Warsaw team invents small-scale radar ideal for urban combat in Ukraine – The First News
Scientists from the Warsaw University of Technology have developed the miniature radar XY-DemoSAR, a product designed to detect unauthorized machinery and objects, illegal activities and natural hazards.
Piotr Samczyński, one of the authors of the design, told TFN: “It was not designed specifically for the war in Ukraine, but we are happy that the Polish or Ukrainian army uses it. The question is scale at this point: 200 meters could perhaps be used in localized urban combat.
Samczyński added that the initial motivation behind the project was to help with flood and fire management.
The device allows to create two-dimensional maps of the earth’s surface with high definition up to 15 cm. Its low power consumption (up to 40W) and low weight (0.5 kg) allow it to be mounted on a small drone with a lifting capacity of up to 0.8 kg.
Radar also scans terrain and could replace more conventional optical systems in the future, Samczyński said.
“Its range is between a few dozen and several hundred meters and can be used whatever the weather, day or night. It is controlled remotely, for example from a smartphone,” he added.
A statement released by the company elaborated on its uses: “The radar can be used, among other things, to monitor security areas, for example those monitored by border authorities, police or fire departments. It is for detecting and tracking suspicious and unauthorized drones and cars, but also for surveying and mapping, land control and surveillance, illegal land clearing or trenching, backwaters, electrical networks, water pipes and pipelines in general.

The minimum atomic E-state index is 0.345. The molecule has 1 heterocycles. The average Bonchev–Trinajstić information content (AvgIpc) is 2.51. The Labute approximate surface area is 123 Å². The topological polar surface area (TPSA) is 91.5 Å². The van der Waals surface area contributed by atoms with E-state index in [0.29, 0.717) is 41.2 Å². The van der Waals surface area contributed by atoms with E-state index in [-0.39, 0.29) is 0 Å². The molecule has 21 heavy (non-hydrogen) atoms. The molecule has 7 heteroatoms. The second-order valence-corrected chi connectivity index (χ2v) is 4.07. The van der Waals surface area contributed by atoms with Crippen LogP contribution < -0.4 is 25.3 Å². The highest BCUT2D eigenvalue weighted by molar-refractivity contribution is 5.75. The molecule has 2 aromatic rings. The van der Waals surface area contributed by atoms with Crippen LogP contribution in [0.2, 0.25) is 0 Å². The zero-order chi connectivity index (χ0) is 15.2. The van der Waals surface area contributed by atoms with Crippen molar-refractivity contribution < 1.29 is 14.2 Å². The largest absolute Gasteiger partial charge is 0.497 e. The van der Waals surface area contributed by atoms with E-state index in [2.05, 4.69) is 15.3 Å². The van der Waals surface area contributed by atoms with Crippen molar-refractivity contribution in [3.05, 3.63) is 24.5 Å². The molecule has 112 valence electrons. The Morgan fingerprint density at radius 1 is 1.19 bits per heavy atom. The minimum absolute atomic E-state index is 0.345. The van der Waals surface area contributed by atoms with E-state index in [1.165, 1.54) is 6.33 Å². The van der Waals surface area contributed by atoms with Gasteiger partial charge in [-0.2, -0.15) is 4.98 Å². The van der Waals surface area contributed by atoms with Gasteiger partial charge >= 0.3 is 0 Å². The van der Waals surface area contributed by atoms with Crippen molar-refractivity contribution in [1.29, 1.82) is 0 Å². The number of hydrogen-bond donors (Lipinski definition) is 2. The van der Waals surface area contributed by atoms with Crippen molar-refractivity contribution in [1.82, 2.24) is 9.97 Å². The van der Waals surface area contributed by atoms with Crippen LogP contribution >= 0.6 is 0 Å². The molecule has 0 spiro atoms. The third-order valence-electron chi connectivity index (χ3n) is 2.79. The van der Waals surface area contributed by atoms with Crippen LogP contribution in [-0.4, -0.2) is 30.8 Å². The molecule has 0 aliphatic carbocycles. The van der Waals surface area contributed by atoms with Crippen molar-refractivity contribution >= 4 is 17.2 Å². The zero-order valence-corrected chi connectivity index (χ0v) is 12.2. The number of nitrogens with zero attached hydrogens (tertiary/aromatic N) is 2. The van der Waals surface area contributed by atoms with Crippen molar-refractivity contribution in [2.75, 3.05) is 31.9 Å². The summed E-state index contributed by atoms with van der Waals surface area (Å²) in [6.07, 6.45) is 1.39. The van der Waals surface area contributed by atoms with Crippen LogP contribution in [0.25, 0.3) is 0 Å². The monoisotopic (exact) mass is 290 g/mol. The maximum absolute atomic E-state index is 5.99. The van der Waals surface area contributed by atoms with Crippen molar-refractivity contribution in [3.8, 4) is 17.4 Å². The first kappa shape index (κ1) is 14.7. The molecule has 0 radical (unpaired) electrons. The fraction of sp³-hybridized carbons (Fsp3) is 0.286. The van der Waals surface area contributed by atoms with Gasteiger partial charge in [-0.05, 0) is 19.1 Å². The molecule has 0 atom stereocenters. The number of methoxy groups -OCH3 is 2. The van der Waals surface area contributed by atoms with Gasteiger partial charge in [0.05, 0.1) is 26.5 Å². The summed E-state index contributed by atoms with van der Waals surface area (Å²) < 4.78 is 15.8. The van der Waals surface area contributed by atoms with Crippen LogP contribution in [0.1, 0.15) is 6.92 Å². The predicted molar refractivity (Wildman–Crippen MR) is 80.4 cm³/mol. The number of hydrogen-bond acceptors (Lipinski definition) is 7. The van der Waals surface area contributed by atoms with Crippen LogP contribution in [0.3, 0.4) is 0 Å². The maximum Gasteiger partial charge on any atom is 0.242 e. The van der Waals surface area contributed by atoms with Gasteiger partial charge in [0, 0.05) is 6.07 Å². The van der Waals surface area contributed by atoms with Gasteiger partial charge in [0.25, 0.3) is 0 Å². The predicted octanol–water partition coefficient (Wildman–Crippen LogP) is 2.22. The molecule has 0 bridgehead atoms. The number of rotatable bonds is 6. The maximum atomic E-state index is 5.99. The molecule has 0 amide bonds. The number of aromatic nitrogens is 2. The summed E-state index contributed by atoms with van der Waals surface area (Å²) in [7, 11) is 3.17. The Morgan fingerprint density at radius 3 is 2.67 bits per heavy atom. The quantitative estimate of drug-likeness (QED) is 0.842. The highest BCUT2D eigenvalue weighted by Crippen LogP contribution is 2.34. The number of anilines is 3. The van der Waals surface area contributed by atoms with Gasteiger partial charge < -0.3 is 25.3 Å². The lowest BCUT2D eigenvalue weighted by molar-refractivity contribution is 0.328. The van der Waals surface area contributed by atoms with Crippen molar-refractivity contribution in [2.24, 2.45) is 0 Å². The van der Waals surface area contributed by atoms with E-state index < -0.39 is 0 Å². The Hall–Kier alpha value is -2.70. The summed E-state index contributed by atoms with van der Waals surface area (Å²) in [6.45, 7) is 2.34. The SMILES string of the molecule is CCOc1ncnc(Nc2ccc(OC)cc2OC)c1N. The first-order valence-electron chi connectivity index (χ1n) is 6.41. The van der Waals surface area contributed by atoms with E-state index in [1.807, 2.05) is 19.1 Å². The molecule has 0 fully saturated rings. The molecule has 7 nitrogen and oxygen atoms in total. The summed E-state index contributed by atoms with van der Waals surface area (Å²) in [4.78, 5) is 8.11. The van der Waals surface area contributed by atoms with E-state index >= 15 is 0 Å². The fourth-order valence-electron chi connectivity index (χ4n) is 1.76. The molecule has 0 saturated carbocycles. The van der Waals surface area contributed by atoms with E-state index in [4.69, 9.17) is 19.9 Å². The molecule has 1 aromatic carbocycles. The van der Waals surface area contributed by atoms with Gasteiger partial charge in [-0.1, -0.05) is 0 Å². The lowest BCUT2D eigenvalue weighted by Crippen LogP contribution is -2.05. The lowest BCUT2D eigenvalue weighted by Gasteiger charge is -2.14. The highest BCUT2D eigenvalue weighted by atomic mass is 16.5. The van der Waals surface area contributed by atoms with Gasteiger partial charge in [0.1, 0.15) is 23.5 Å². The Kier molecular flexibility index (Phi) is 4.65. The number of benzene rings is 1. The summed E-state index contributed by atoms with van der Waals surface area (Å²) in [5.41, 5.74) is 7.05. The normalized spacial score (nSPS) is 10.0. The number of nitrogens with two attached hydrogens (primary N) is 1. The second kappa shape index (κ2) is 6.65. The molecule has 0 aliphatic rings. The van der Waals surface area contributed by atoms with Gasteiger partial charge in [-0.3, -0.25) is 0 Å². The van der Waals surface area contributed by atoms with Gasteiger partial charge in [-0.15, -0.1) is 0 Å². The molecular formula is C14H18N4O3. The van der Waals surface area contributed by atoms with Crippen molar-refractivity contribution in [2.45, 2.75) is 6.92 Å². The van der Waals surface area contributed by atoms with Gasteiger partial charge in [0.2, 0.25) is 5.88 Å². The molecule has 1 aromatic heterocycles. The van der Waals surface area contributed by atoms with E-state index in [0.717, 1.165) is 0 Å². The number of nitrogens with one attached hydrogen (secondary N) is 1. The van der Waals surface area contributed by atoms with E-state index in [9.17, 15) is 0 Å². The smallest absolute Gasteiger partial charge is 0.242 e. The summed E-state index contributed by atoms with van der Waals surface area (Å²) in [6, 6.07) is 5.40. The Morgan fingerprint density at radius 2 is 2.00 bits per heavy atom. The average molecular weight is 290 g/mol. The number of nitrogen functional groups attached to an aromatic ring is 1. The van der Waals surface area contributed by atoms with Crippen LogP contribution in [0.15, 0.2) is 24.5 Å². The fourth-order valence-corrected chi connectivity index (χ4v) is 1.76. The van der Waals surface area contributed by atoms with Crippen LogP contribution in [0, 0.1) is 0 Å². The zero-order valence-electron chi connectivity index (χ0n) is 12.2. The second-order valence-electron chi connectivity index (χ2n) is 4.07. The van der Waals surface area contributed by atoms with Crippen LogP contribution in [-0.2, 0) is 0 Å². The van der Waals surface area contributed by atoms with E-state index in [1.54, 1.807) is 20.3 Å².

The XY-DemoSAR (Synthetic Aperture Radar) was developed by scientists at the university’s Institute of Electronic Systems, in collaboration with XY-Sensing, a spin-off from the university. The radar chip is made in Germany by a Frankfurt-based company called Silicon Radar.
“It can be used where constant monitoring, comfortable use or restrictions on the use of radar transmission equipment are needed,” said the Center for Innovation Management and Technology Transfer.
Research carried out by the Institute of Electronic Systems of the Warsaw University of Technology in the field of radio positioning included 2D and 3D-SAR/ISAR imaging radar.